Like any ready fruit, I wokeThis poem lacks any narrative devices to pull the reader into the poem. Instead, Lee uses the language of the lines (the repeated “a” sounds) and the oddness of the imagery (such as the comparison of the speaker to a “ready fruit”) to engage his audience. The Autumn House Anthology of Contemporary Poetry only represents this different style in a few lines in various poems, and it’s rarely on display in an entire poem.
falling toward beginning and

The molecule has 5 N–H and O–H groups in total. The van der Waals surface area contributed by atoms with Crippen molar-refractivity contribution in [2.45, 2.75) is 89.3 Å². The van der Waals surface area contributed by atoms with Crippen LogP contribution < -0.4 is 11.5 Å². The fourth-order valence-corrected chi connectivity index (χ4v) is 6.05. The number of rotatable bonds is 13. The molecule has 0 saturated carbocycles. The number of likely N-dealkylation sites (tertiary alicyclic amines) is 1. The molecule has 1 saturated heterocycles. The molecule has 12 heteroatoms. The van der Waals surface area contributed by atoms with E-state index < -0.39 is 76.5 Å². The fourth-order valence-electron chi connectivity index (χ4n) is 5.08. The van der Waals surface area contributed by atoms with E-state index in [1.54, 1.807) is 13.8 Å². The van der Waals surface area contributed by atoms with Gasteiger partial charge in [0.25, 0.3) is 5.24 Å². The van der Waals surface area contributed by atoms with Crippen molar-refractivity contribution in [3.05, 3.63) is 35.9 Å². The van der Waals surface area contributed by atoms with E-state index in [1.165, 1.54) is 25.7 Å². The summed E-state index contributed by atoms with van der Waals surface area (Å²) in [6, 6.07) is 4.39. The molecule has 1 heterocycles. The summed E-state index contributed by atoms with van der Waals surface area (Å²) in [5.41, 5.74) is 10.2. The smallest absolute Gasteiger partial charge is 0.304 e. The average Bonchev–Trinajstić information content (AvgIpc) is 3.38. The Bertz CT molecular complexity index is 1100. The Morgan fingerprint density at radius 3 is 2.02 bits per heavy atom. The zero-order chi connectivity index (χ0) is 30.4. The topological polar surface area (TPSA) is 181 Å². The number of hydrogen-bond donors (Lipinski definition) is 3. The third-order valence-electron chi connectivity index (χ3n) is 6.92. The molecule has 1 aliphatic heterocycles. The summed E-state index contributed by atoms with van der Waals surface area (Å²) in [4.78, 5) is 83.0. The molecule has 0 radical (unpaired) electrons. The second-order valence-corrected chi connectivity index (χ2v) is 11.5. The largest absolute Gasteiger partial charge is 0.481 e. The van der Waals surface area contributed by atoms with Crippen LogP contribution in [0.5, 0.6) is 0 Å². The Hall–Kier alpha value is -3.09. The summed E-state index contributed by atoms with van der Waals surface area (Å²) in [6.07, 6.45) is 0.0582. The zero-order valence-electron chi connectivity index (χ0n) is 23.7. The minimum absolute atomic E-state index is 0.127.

welcome, all of night
the only safe place.
The anthology does contain a few non-narrative poems. These are best represented by the multi-page works of Michael and Matthew Dickman. Matthew’s “All-American Poem,” though it does have a narrative backdrop, is structured as an address to the speaker’s lover. Its tangents and associative leaps tear the narrative into a surreal journey through the speaker’s psyche. “Let’s live downtown,” he writes, “and go clubbing. / God save hip-hop and famous mixed drinks.” This type of stream of consciousness continues for six pages. His brother, Michael, destroys traditional narrative techniques even more in his poem, “The New Green,” which includes lines like, “I left a note in my brain in red Sharpie it says Don’t forget the matches.”